• Books Everywhere • Number of books in a home correlates to test scores. For seniors in 2005, those from homes with more than 100 books scored 25-30% better across the board (science, mathematics, civics, history) than those from homes with less than ten books. – Source: TRONTR page 12, US Department of Education, National Center for Education Statistics • It might be assumed that prevalence of books in a home is a function of income. The data is not directly available to test that assumption. However, another variable strongly correlated to income is available, level of parental education attained. Children from a home where their parents attained a high school degree and have more than a hundred books in the house scored materially better on tests (History 5.5% better, Maths 5.8% better, Civics 16% better and Science 17.5% better) than children from homes where the parents graduated college but where there are fewer than ten books. – Source: TRONTR page 74, US Deparment of Education, National Center of Education Statistics Continue Return © Through the Magic Door
    • Books Everywhere • “Children get much of their reading from libraries.” The Power of Reading, Stephen Krashen – Lamme, L. 1976. Are reading habits and abilities related? Reading Teacher 30:21-27. – Ingham, J. 1981. Books and reading development: The Braford book flood experiment. London: Heinemann Educational Books. – Wendelin, K. and R.A. Zinck. 1983. How students make book choices. Reading Horizins 23:84-88 Return © Through the Magic Door
    • Read to Them • “Children who are read to at home read more on their own.” The Power of Reading, Stephen Krashen – Morrow, L., and C. Weinstein. 1982. Increasing children’s use of literature through program and physical changes. Elementary School Journal 83: 131- 137. – Morrow, L., and C. Weinstein. 1986. Encouraging voluntary reading: The impact of a literature program on children’s use of library centers. Reading Research Quarterly 21: 330-346. • “Hearing stories has a direct impact on literary development.” The Power of Reading, Stephen Krashen. – Cohen, D. 1968. The effects of literature on vocabulary and reading achievement. Elementary English 45: 209-217. – Feitelson, D., B. Kita and Z. Goldstein, 1986. Effects of listening to series stories on first graders’ comprehension and use of language. Research in the Teaching of English 20: 339-356. Return © Through the Magic Door
    • Make it Personal • “Children who are read to at least three times a week by a family member were nearly twice as likely to score in the top 25% in reading compared to those that were read to less than three times a week at home.” – National Institute for Literacy, Parental Involvement in Learning. Return © Through the Magic Door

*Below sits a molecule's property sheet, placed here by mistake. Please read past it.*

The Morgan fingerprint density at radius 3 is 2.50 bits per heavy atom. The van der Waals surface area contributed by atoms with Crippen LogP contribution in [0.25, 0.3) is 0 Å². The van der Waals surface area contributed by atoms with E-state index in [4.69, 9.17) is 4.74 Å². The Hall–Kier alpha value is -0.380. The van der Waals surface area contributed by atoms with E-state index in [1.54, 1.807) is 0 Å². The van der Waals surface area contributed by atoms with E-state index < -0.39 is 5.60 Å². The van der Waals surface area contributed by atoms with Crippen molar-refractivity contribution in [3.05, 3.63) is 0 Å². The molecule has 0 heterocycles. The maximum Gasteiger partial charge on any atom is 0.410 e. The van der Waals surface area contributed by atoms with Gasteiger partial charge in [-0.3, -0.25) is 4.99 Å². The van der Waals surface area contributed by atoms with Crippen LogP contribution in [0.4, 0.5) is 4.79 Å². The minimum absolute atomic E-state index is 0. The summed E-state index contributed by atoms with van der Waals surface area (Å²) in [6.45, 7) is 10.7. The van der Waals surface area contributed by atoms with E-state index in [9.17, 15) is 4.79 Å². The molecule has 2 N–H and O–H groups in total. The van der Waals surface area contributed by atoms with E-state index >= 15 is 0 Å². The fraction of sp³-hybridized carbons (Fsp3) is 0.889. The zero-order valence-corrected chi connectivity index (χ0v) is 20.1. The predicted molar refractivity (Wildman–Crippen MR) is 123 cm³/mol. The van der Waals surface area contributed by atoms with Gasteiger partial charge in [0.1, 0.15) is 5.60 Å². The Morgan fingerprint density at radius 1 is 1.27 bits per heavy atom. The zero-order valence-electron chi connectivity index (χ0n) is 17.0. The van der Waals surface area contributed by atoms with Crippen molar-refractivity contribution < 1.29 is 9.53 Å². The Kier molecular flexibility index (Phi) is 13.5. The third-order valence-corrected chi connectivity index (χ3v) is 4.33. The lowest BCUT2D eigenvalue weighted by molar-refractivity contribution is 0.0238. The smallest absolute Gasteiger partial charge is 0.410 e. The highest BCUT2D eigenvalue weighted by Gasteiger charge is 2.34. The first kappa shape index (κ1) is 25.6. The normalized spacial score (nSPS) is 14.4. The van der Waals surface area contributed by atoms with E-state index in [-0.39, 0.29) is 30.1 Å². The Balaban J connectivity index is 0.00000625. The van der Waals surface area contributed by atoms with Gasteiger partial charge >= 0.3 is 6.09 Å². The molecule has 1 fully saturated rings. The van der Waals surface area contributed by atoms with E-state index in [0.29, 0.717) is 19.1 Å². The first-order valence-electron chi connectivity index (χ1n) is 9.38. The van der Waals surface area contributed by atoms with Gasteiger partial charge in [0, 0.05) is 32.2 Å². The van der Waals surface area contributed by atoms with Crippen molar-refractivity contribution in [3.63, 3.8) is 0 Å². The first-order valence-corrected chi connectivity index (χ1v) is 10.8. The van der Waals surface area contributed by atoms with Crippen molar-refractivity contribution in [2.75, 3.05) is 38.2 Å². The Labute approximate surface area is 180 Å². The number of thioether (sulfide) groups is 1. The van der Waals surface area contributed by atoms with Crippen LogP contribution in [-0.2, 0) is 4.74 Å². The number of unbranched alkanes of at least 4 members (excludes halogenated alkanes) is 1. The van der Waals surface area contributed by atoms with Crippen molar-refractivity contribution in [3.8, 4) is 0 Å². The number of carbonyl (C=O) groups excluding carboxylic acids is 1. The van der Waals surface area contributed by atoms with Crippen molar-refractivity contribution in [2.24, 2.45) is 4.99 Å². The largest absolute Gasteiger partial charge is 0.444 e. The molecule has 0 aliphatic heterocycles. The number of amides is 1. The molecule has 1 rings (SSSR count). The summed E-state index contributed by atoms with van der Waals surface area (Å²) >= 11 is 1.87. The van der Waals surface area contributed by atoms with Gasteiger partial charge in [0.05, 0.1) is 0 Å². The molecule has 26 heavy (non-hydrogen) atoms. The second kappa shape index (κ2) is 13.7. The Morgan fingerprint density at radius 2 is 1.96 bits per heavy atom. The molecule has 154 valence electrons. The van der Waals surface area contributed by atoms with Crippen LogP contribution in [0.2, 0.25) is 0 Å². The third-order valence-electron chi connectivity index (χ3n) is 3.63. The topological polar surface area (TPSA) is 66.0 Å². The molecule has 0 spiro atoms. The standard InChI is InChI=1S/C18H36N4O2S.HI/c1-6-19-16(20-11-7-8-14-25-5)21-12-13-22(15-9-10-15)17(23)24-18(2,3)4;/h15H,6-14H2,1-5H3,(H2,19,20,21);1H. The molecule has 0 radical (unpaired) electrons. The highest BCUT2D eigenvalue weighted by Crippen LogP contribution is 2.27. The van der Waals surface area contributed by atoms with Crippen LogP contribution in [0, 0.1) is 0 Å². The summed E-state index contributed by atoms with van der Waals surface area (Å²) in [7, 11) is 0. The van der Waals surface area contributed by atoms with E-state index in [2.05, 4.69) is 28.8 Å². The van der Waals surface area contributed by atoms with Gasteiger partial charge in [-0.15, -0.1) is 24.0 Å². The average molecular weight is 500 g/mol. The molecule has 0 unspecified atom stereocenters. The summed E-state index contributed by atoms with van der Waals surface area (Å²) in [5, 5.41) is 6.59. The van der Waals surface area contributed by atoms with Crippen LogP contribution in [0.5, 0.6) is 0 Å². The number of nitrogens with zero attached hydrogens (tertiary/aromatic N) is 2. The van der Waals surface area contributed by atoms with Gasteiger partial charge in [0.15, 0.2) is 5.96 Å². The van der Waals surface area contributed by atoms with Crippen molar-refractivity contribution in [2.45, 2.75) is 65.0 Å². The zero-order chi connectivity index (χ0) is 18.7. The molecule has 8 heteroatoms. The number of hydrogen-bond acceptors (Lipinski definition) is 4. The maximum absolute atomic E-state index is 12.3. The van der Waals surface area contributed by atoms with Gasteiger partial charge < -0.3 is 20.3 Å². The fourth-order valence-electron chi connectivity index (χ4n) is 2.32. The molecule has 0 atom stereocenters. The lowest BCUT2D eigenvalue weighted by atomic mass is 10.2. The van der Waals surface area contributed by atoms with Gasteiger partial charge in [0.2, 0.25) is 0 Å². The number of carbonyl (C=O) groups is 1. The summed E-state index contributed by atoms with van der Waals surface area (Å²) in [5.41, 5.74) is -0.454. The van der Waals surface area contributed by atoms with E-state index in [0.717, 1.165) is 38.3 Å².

• Reading Routines • “Parents of fifth-graders classified as heavy readers allowed their children to read in bed more than parents of fifth graders classified as non-readers.” The Power of Reading, Stephen Krashen – Greaney, V. and M. Hegarty. 1987. Correlations of leisure time reading. Journal of Rearch in Reading 10: 3-20. Return © Through the Magic Door
    • Quiet Places • “A good reading environment encourages reading.” The Power of Reading, Stephen Krashen – Morrow, L. 1983. Home and school correlates of early interest in literature. Journal of Educational Research 76: 221-230. – Greaney, V. and M. Hegarty. 1987. Correlations of leisure time reading. Journal of Rearch in Reading 10: 3-20. Return © Through the Magic Door
    • Variety is the Spice of Life • “Light reading is not to be avoided but should be used as a conduit to more serious reading.” The Power of Reading, Stephen Krashen – Dorrell, L. and E. Carroll. 1981. Spider-man at the library. School Library Journal • “Reading ability is related to reading material.” The Power of Reading. Stephen Krashen. – Rice, E. 1986. The everyday activities of adults: Implications for prose recall. Educational Gerontology 12:173-186. – Hafner, L., B. Plamer, and S. Tullos. 1986. The differential reading interests of good and poor readers in the ninth grade. Reading Improvement 23: 39-42. • “Many children who do extensive free reading eventually choose what experts have decided are “good books”. – Schoonover, R. 1938. The case for voluminous reading. English Journal 27:114-118. – LaBrant, L. 1958. An evaluation of free reading. In Research in the three R’s, ed. C. Hunnicutt and W. Iverson. New York: Harper and Brothers, pp. 154-161. – Bader, L. J. Veatch, and J. Eldridge. 1987. Trade books or basal readers? Reading Improvement 24: 62-67. Continue Return © Through the Magic Door
    • Variety is the Spice of Life • “Magazine reading appears to promote more reading.” The Power of Reading, Stephen Krashen – Rucker, B. 1982. Magazines and teenage reading skills: Two controkked field experiments. Journalism Quarterly 59: 28-33. • “Apparently it is not the presence of television that prevents children from reading; more likely it is the absence of good books.” The Power of Reading, Stephen Krashen • “. . . free voluntary reading studies show that more reading results in better reading comprehension, writing style, vocabulary, spelling, and gramatical development.” The Power of Reading, Stephen Krashen – Krashen, S. 1988. Do we learn by reading? The relationship between free reading and reading ability. In Linguistics in context: Connecting observation and understandingI, ed. D. Tannen. Norwood, N.J.: Ablex, pp. 269-298. Return © Through the Magic Door
    • Other Elements • Elements of attraction – posters, displays of books, all help draw children to reading. • Bed lamps encourage reading • Children tend to prefer paperbacks over hardbacks • Book ownership • Booktalks © Through the Magic Door
    • Contacts • If you have any questions about this presentation, please feel free to contact: Charles Bayless Through the Magic Door® 1579 Monroe Drive, Suite F150 Atlanta, Georgia 30324 Charles.bayless@ttmd.com Office: (404) 898-9096 © Through the Magic Door